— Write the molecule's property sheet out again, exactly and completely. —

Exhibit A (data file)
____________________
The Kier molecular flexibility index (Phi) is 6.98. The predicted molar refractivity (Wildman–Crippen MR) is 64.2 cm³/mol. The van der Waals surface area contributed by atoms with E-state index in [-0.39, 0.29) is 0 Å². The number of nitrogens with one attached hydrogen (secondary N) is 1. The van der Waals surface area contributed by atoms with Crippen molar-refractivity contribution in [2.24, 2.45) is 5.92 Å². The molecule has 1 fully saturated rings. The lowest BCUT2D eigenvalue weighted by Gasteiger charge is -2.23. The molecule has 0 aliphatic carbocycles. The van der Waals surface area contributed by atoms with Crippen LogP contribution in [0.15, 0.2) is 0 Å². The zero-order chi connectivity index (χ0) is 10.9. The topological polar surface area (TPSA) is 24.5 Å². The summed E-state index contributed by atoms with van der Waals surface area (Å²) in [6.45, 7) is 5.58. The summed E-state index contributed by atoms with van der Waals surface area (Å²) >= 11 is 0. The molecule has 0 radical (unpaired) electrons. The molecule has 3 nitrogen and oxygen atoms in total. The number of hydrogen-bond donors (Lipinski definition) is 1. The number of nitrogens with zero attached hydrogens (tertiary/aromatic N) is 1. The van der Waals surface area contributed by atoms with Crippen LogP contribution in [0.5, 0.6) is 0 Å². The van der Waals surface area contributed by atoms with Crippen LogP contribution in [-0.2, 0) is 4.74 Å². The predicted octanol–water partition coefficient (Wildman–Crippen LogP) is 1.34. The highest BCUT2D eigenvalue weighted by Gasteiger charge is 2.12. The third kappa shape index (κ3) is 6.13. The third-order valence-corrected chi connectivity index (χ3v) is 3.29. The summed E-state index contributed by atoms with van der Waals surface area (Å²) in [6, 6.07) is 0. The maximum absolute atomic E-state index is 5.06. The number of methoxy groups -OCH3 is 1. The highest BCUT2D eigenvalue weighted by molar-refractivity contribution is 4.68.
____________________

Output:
The Kier molecular flexibility index (Phi) is 6.98. The predicted molar refractivity (Wildman–Crippen MR) is 64.2 cm³/mol. The van der Waals surface area contributed by atoms with E-state index in [-0.39, 0.29) is 0 Å². The number of nitrogens with one attached hydrogen (secondary N) is 1. The van der Waals surface area contributed by atoms with Crippen molar-refractivity contribution in [2.24, 2.45) is 5.92 Å². The molecule has 1 fully saturated rings. The lowest BCUT2D eigenvalue weighted by Gasteiger charge is -2.23. The molecule has 0 aliphatic carbocycles. The van der Waals surface area contributed by atoms with Crippen LogP contribution in [0.15, 0.2) is 0 Å². The zero-order chi connectivity index (χ0) is 10.9. The topological polar surface area (TPSA) is 24.5 Å². The summed E-state index contributed by atoms with van der Waals surface area (Å²) in [6.45, 7) is 5.58. The summed E-state index contributed by atoms with van der Waals surface area (Å²) >= 11 is 0. The molecule has 0 radical (unpaired) electrons. The molecule has 3 nitrogen and oxygen atoms in total. The number of hydrogen-bond donors (Lipinski definition) is 1. The number of nitrogens with zero attached hydrogens (tertiary/aromatic N) is 1. The van der Waals surface area contributed by atoms with Crippen LogP contribution in [0.5, 0.6) is 0 Å². The van der Waals surface area contributed by atoms with Crippen LogP contribution in [-0.2, 0) is 4.74 Å². The predicted octanol–water partition coefficient (Wildman–Crippen LogP) is 1.34. The highest BCUT2D eigenvalue weighted by Gasteiger charge is 2.12. The third kappa shape index (κ3) is 6.13. The third-order valence-corrected chi connectivity index (χ3v) is 3.29. The summed E-state index contributed by atoms with van der Waals surface area (Å²) in [6, 6.07) is 0. The maximum absolute atomic E-state index is 5.06. The number of methoxy groups -OCH3 is 1. The highest BCUT2D eigenvalue weighted by molar-refractivity contribution is 4.68.